BASIC Guides to: Markdown; HTML+ and Wikitext(s)

What’s in this topic post?

This is not a ToC:

Not a Guide What is what Why in That Order
Not a ToC Why no JS Guide Because Wikitext HARD
“operative” in the guide means “programming”

Not a Guide

In case you haven’t noticed, the OP Topic isn’t a Gude for any of these languages. The Guides will be posted as Replies/Posts, each with the title of which computer programming language it’s guiding you towards.
Please keep in mind the very intonated BASIC section at the Topic.

What is what

  • HTML was used as a visible skeleton for text. In the mid-phase of internet it just became so standard for non-operative, purely-descriptive web pages that it was actually a recommended beginner language. HTML5 made what was essentially a dying skeleton into a living being, so it has become the standard again but not alone.
    - CSS is what makes HTML pretty.
    - JScript we will not get into as it’s an operative language. (In which case just use XML)

  • Wikitext(s) are what is used to build wiki-site pages with. Go to any Wikipedia page , click on “History” or “Edit Source” to see it. The particular one I’ve linked there explains why they are wikitext (S). Each wiki-site has its’ own MoS.
    So, for example, our current TSP wiki is built on top of MediaWiki. In fact after the current 902 articles, the first thing you see on the Main Page I’ve linked is a guide to “wikitexts”.

  • Markdown is a newer language. It has a principle of simplicity with customization being optional (yes, they stole Mints’ advertisement). This Topic was brought to you by markdown.
    In reality it’s very counterintuitive but I will probably cover most of it except for how to use it as an operative language (since it can calculate).

Why This Order

You will learn:

  1. Markdown first, up until it can be used as an operational language.
  2. HTML+CSS, you will learn how to make a barebones web page but with an image on it and how to customize the image. After you manage to learn that, you’re set to just build on top of that.
  3. The most basic wikitext. The last thing will be “how to make a collapsable sortable table with specific column and row sizes and alignments of the contents within that table”. Does that sound like a lot? Only comparatively.

Hopefully I remember to do this. 2022-09-11T08:55:00Z2022-09-18T02:17:00Z

# MARKDOWN GUIDE\ ## HEADINGS GALORE \\\\\\\\ ### PARAGRAPHS AND LINE BREAKS \ QUOTING \ LISTS \ LINKS & IMAGES \ "TABLES" (kind of not really) \ Definitions \ Bold/Italic/Strikethrough.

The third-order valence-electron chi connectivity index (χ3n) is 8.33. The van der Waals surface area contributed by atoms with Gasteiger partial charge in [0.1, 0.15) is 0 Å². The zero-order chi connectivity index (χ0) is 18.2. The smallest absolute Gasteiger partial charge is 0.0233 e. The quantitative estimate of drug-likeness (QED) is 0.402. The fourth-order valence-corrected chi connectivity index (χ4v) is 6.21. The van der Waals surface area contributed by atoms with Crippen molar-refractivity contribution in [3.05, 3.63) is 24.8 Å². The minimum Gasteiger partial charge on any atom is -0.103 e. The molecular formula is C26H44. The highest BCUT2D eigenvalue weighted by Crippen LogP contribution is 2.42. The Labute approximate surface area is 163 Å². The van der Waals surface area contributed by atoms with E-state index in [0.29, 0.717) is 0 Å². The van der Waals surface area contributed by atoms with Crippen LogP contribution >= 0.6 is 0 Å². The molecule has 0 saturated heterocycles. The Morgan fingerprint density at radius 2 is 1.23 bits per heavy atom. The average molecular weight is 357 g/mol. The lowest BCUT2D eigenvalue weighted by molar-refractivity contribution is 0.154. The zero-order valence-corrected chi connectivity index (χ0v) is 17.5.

First of all, you escape the code with by using this ` thing, let's call it an "accent", as you can see it's not the regular quotation. It's the button between "tab" and "escape" on your keyboard, left of number 1. Rememeber that if you add 1 of them inside this "code escape", you need to add 2 at the start and end.

If that made any sense.

As already shown, you add titles and subtitles with a hashtag.

I guess they really like Twitter or something idk.

Blue-bird app. It actually goes down quite a bit but you get the point.

So let’s say you
Have a poem or
Something idk
And you want to
Write it like this
Simply put\ at the end and press Enter. Remember that the slash has to be connected to the letter, whereas the hashtag needs to be separate from the letter.

Oh wow is that a horizontal line break it sure is. However, have an empty paragraph between using 3 dashes AKA --- to create it and the last paragraph you wrote. That is to say, you write this then press enter twice and input the 3 dashes.

To quote, remember old internet image boards, anon.

Don’t worry he knows.
Wait how do I get out why doesn’t end after space
Ok dude show us

The escape. You use > to sart quote blocking, ending it only after leaving an empty paragraph.
But what if you wanted to quote like, 3 paragraphs?

Ok so you want to quote something which had an empty paragraph

Inside of it without breaking it up?

Simply add the quote symbol at the beginning of the empty paragraph

Like so.

They wanted to simplify making lists so much (granted, for a reason) but it ended up being a broken function that barely works half the time.

  • [x] I mean I guess
  • [] Being able to do this
  • [] Justifies it?
    And it broke lol. It’s supposed to be showing me a checkbox. Btw get me out

Of here. Anyway, remember NS?

(1) Um ok guys so um today We have an aahhmm presentation on uhhh

  • Yeah so it broke and I
    • posted it earlier. Whatever let’s blitz through the rest.

Ok Here’s a table
Eat Veggies
Eat Snacks

Or, preformatted:

| Ok| Here's a table| | ----------- | ----------- | | Eat | Veggies| | Eat| Snacks|

I like to use [Description](url) for links. Such as, TSP.
Finally, images.
You can add two types of Images. Basic and linked. Both follow the same formula of:
The difference with a linked image (aka clicking it takes you to the site) is: